• Yup, thanks for the warning. I know too well how unsafe such things can be. that’s why I just want to check it out first. But anyhoo, will most probably not do that. It just sucks, that’s all. My sister just had a laser procedure done on her eyes last Tuesday. That’s ’cause her sight became worse in recent weeks. She did use to have a poor eyesight, but not like that. So the procedure was suggested by two doctors and was then done. Then yesterday, we were all in a panic because she couldn’t see a thing except glimmers of light. Went to the doctor and was told it was alright, blood just wasn’t going up to her eyes fast enough. Her sight became better. Her sugar should just be maintained. But I was pissed off because my point is the doctor SHOULD’VE volunteered information on what to expect to avoid panic. They even asked the doc before what should be avoided and they were told none. How unprofessional.

        Liked by 1 person

  17. AARGH! This post ate two of my comments, and one was a literary masterpiece (that’s my story and I’m sticking to it). I’ll just say that you are not alone in your complaints about enterprise software – and that the administrators deliberately did this and are certainly aware of the issue, and have no intention of fixing it. The only hope you have of getting it changed is to point out to management that if there was ever a law suit over patient care and it became known to the lawyers that the primary care physician’s orders could be modified or deleted in the program without his/her knowledge – there is a huge legal liabilty big enough to give ambulance chasers wet dreams.

    Great post Victo.

    Liked by 1 person

      • I used to write the product spec (the actual screens that the user sees to do his/her work – the code is developed from the product spec logic) for big programs – one was a $10 million dollar enterprise receiving/payables/receivables for a 1.5 billion dollar retail operation. There are a number of reasons why your program is written the way it is and they may include: 1) administrators who ordered it do not know or appreciate the risk associated with the program processes; 2) the power users i.e. dept heads, etc, want to be able to modify any data if they choose- even if it means leaving the data unprotected (knowledge is power); 3) the IT supplier is charging for the features(and remember it is a one time purchase cost plus a yearly fee for programming, upgrades and maintenance) by capability (even though they have the whole program, they actually disable functionality unless the purchaser requests it – this allows them to nickel and dime you to death and your IT purchasers will avoid as many add ons as possible for cost (say you want to predict nephrostomy tube failures and their failures are a fuction partially of patient height – which they are as they are fixed externally, usually with a stich, and float internally in the kidney, so they fail more often when tall people stand or sit down – and want to sort your patient data base by patient height. This is info that is in the patient data base and can be sorted easily by any program with a simple search engine – but the suppliers will not give you that functionality unless you pay for the feature and a yearly upkeep fee – eventhough it costs them nothing.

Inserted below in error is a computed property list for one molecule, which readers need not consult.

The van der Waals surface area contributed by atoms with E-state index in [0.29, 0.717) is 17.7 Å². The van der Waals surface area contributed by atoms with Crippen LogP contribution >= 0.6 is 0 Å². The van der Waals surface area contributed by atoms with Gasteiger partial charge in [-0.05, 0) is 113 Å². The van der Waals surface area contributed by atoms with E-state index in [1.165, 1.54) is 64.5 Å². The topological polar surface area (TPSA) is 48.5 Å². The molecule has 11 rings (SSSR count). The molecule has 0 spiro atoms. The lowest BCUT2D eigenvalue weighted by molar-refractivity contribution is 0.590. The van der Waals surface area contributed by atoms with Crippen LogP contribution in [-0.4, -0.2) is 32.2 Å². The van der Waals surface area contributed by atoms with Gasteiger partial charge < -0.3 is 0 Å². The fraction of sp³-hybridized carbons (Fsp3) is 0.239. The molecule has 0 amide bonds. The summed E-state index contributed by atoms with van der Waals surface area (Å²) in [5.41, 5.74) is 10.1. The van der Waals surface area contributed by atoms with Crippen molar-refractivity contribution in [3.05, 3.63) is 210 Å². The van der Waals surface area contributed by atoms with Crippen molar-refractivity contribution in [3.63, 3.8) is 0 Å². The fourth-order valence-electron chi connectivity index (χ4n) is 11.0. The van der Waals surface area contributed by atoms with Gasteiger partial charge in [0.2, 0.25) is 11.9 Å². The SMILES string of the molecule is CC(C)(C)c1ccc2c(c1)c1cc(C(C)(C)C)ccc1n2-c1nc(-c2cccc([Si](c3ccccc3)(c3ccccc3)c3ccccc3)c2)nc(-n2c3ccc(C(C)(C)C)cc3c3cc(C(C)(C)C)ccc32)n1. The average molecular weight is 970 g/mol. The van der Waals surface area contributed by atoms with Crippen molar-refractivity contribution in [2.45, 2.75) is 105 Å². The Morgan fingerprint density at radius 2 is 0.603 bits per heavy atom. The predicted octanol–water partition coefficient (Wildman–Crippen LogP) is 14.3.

So, your program likely was influenced by one or all of the above so that data protection and notification fell by the wayside. When we wrote these programs, we did a detailed risk assessment of each feature to decide the liability and the marketing potential. Soemone, somewhere has not done their job wrt assessing liability especially in a medical program where people’s health and lives are on the line.

        Best of luck!

        Liked by 1 person

  18. That would be worrying. As a patient, I always make sure I keep tabs on my treatments,blood tests but I know many who have no idea and I can’t understand that. It’s your body and you need to know what’s going on. I work with my doctors as a team and we talk through options…unless I have no choice as in the cyclaphosphamide infusions. I was just told that time. xx Rowena

    Liked by 1 person